In the digital age, businesses frequently use email and text messages to market their products and services to customers. While digital message marketing can be an easy and cost-effective way to reach your audience, there is a fine line between marketing and spam. Businesses should ensure they are complying with the law surrounding digital message marketing to avoid hefty penalties. This article will explain the legal framework that surrounds digital message marketing and outline the key steps to ensure compliance!
Are you sending spam?
In Australia, digital message marketing is governed by the Spam Act 2003 (Cth). The Spam Act makes it illegal to send any unsolicited commercial electronic messages that are linked to Australia.
A commercial electronic message (CEM) includes any digital message that advertises or promotes a business, investment opportunity, goods or services. This includes any marketing messages sent to customers via email or text. If your CEM is unwanted and unsolicited, it will be considered spam.
The Spam Act is enforced by the Australian Communications and Media Authority (ACMA), and businesses who breach the Act are liable to pay civil penalties.
How do I comply with spam laws?
Businesses should consider the following three steps to ensure compliance with the Spam Act:
Commercial electronic messages should only be sent where you have received consent from the recipient. Consent may be express, where the person has specifically requested to receive messages from your business, or inferred, where there is a reasonable expectation that they will receive those messages.
Examples of when consent may be inferred include where a person has:
- Provided their phone number or email after purchasing goods or services from your business for follow-up communications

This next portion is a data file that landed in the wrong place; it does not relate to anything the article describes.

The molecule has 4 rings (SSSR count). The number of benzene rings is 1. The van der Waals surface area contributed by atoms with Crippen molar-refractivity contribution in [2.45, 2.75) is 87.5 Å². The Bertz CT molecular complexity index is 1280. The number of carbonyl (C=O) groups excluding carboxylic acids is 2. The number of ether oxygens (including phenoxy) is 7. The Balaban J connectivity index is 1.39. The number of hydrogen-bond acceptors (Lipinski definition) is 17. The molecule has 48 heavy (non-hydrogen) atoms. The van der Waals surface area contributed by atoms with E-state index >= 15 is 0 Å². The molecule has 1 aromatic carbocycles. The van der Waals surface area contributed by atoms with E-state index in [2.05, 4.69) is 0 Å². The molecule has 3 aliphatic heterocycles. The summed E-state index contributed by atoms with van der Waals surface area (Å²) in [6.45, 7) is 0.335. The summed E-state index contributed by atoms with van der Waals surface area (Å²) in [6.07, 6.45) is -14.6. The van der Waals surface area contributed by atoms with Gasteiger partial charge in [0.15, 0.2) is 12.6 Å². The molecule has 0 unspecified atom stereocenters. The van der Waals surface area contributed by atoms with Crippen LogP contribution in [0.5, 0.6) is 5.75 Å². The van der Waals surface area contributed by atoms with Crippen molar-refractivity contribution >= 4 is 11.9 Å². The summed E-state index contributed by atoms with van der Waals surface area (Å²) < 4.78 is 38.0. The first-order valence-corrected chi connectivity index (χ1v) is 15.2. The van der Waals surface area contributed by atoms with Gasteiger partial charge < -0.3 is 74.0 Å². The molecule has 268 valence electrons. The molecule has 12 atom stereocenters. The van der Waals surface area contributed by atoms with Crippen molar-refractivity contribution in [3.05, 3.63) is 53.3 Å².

- Provided their email to be sent a digital receipt
- Provided a business card including their number or email
Businesses must ensure they clearly identify themselves as the sender of the commercial electronic message. Identification should include the business’ name and contact details.
3. Unsubscribe facility
Businesses must provide an easy way for recipients to unsubscribe to future CEMs, should they wish to do so. For example, businesses may include an unsubscribe link at the bottom of a marketing email or a reply “STOP” to opt out for text messaging. Importantly, businesses receiving an unsubscribe request must action that request and remove the recipient from their mailing lists.
- Digital message marketing is a popular and convenient way for businesses to promote their products and services.
- Businesses must comply with the Spam Act when sending commercial electronic messages to avoid legal consequences and civil penalties
- To comply with the Spam Act, businesses must identify themselves as the sender of a CEM, have consent from the person to send the message, and an unsubscribe facility in place.
To retain a copy of this information, download our free infographic on compliance with the Spam Act below.